Shooting & Hunting Tips

There’s two things I love doing when out in the wild – shooting and hunting. Downing all forms of game gives me the thrills, fills my pocket, and my belly too!

With so much experience hunting all kinds of animals, I can’t let all I’ve learned go to waste.

That’s why I’ve decided to put this tip article together. With it, you could get more from your hunts. All you need to do is leverage info here the right way. And you’re good to go!

Shooting & Hunting Tips

Swing shot

Some newbies may find bird hunting frustrating and abandon it altogether.

But with a second look, it’s evident most beginner hunters don’t leverage the leading swing shot.

When you’ve got a bird flying at a lateral direction towards you, leading is the only way to get them.

Since the bird’s in motion, it’s only logical for your shot to ‘move’ too. Swing your gun to a leading position, just in front of the bird’s head. When you’re sure your muzzle’s ahead of your target, squeeze your trigger.

And here’s the interesting part – after shooting, keep swinging your rifle. Most pro hunters call this a stroke shot. With this move, you can get the bird at its abdominal area, even when it’s in flight.

The only time when leading may not work is if these birds are heading towards your direction. Any clean straight shot may do the trick, but remember to keep your aim solid for a stronger hit.

How many meters?

Taking shots when it’s not time yet leads to two things – an empty bag and a punctured ego.

And that’s just the tip of it, some hunters don’t know correct ranges to take their shot. If you’re shooting with a shotgun, know your firearm’s range is better within 30m – 40m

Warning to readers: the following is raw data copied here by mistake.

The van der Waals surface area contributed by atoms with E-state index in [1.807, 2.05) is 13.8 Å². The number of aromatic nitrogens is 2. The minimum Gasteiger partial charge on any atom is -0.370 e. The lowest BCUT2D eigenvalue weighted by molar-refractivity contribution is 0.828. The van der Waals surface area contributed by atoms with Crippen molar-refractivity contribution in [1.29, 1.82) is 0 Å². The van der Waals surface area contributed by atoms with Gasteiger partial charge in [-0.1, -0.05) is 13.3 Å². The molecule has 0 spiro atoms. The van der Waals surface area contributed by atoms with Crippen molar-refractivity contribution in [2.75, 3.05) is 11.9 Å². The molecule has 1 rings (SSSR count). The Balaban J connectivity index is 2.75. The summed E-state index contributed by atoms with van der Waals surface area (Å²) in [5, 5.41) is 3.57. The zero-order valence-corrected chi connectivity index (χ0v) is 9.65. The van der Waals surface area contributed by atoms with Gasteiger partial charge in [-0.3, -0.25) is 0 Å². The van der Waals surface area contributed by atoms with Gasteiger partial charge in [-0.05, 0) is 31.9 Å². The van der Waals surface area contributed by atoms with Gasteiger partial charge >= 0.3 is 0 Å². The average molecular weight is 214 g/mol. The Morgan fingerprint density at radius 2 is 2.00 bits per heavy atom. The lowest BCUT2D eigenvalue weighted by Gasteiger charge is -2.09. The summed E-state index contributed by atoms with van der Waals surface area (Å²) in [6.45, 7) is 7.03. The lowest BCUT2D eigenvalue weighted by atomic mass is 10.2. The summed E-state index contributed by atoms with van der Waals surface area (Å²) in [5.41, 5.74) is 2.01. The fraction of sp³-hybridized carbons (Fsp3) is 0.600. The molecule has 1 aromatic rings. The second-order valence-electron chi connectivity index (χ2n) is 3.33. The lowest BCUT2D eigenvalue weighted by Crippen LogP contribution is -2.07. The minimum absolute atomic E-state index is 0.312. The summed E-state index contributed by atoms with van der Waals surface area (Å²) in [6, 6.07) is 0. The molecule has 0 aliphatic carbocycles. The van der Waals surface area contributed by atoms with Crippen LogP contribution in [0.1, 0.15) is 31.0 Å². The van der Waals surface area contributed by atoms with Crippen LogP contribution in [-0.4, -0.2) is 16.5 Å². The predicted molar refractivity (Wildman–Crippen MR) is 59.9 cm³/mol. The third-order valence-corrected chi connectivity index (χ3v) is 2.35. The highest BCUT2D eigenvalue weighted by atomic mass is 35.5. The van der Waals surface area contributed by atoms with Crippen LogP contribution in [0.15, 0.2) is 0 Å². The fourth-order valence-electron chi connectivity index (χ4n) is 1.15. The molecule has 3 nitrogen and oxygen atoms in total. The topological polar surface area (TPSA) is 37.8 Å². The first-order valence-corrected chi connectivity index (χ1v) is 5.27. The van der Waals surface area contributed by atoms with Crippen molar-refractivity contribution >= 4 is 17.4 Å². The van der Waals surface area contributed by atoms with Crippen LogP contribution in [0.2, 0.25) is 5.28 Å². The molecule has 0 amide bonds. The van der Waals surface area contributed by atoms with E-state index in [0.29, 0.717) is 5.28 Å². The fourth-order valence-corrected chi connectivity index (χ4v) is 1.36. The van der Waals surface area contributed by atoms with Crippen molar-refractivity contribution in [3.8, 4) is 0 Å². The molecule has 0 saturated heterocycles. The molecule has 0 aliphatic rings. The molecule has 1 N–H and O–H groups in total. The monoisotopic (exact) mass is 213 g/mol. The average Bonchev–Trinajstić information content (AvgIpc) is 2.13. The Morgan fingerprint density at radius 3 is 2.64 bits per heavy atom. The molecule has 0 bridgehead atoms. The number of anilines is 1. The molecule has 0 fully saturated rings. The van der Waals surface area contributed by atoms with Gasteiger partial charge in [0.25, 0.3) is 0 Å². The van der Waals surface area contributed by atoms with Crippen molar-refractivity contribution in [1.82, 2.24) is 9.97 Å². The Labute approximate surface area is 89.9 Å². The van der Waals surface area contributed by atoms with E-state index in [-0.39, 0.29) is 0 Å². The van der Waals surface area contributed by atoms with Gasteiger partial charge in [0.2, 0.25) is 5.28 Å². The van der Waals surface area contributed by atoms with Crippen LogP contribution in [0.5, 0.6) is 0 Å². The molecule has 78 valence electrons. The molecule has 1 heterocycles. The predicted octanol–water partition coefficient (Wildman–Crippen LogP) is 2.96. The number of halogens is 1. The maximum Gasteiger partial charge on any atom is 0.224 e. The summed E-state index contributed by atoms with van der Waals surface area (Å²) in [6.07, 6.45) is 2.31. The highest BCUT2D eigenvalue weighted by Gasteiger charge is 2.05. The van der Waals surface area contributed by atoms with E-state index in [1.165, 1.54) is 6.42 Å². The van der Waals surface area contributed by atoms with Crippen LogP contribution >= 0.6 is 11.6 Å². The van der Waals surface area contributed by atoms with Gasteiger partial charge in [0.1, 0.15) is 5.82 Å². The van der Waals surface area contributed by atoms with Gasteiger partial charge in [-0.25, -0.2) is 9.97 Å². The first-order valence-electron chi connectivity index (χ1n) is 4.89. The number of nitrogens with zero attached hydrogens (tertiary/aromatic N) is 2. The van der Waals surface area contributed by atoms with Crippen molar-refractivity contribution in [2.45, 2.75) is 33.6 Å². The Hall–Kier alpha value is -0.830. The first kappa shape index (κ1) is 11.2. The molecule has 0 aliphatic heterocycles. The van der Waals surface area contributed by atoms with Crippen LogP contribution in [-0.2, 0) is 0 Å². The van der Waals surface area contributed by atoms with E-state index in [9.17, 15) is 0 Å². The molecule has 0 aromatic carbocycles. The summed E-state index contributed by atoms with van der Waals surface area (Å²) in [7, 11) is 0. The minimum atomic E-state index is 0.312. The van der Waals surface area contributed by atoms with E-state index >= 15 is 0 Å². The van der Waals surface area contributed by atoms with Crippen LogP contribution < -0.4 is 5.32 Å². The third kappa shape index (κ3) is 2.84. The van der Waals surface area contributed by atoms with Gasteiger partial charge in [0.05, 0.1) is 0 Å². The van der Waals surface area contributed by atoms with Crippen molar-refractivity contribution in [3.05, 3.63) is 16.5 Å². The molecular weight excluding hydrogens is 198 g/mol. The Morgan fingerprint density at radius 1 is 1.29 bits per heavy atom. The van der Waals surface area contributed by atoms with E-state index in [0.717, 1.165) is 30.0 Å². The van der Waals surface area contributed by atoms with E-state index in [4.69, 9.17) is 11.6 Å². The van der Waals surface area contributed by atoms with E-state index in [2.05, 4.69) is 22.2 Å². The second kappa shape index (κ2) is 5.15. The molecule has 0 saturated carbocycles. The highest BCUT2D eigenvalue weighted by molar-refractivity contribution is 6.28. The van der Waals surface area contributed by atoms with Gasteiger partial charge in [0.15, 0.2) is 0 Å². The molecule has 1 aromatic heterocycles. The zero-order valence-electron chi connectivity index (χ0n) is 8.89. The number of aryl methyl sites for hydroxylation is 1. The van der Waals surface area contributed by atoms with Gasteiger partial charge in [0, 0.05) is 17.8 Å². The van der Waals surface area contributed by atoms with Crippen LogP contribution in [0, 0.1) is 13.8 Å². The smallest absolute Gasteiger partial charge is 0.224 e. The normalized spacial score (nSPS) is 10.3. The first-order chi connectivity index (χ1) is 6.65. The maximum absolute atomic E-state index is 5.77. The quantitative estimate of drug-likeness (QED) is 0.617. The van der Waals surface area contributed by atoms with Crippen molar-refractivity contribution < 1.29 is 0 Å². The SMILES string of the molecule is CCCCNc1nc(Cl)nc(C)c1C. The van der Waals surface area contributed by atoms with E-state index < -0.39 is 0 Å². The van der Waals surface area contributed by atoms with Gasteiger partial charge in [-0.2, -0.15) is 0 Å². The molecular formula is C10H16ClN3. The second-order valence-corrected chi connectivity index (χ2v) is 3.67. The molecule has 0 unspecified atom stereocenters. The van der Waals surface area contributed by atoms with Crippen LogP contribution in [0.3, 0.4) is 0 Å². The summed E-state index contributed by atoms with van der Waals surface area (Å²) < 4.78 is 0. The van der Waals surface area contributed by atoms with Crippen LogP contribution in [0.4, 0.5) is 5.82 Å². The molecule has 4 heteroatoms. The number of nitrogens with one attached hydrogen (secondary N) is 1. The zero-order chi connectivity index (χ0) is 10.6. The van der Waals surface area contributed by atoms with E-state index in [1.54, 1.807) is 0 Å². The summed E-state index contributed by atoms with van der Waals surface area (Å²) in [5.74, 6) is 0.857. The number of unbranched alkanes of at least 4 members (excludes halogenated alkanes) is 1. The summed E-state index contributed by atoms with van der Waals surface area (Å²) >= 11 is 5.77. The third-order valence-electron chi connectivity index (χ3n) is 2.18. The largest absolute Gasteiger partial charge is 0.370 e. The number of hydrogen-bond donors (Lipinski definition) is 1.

The best way to get a better shot is to practice till you can’t no more. Get your shotgun and practice straight shots first before aerial targets at a safe location. You don’t want anyone hurt by aerial shots, do you?

Where and how should I hunt/shoot?

If you’re focused on game birds, most don’t leave spots where there’s water. Make it your habit to scout streams, ponds, drains, and other locations you’re likely to find birds.

And you can also find several game in bushy areas where there’s little to no human activity. If you’re keen on much bigger game, say hogs, consider denser territory with lots of greenery, ponds, and open spaces.

After finding the right spot, what’s left is for shooting to start. It’s better to reduce your activity after sighting several game animals. Sudden movements could scare off your potential kills, leaving you red-faced.

Subtle moves makes it easier to squeeze one or two kill shots without much stress.

Time of Day and Weather

When it’s night or dawn, your chances of getting better kills could be higher if everything else checks out.

And contrary to what you believe, rough weather is actually great for hunting.

Floods bring out hogs and other animals from their habitat, and game birds can’t settle in waterlogged areas. Leverage the bad weather to your full advantage, and get your hunting bag filled with today’s kills.

Final Word

Great hunting and shooting are direct results of hard work and assimilating more knowledge. With the tips in this piece, getting better hunts becomes less hassling. And you’re sure to be a better shot when it’s hunting season again.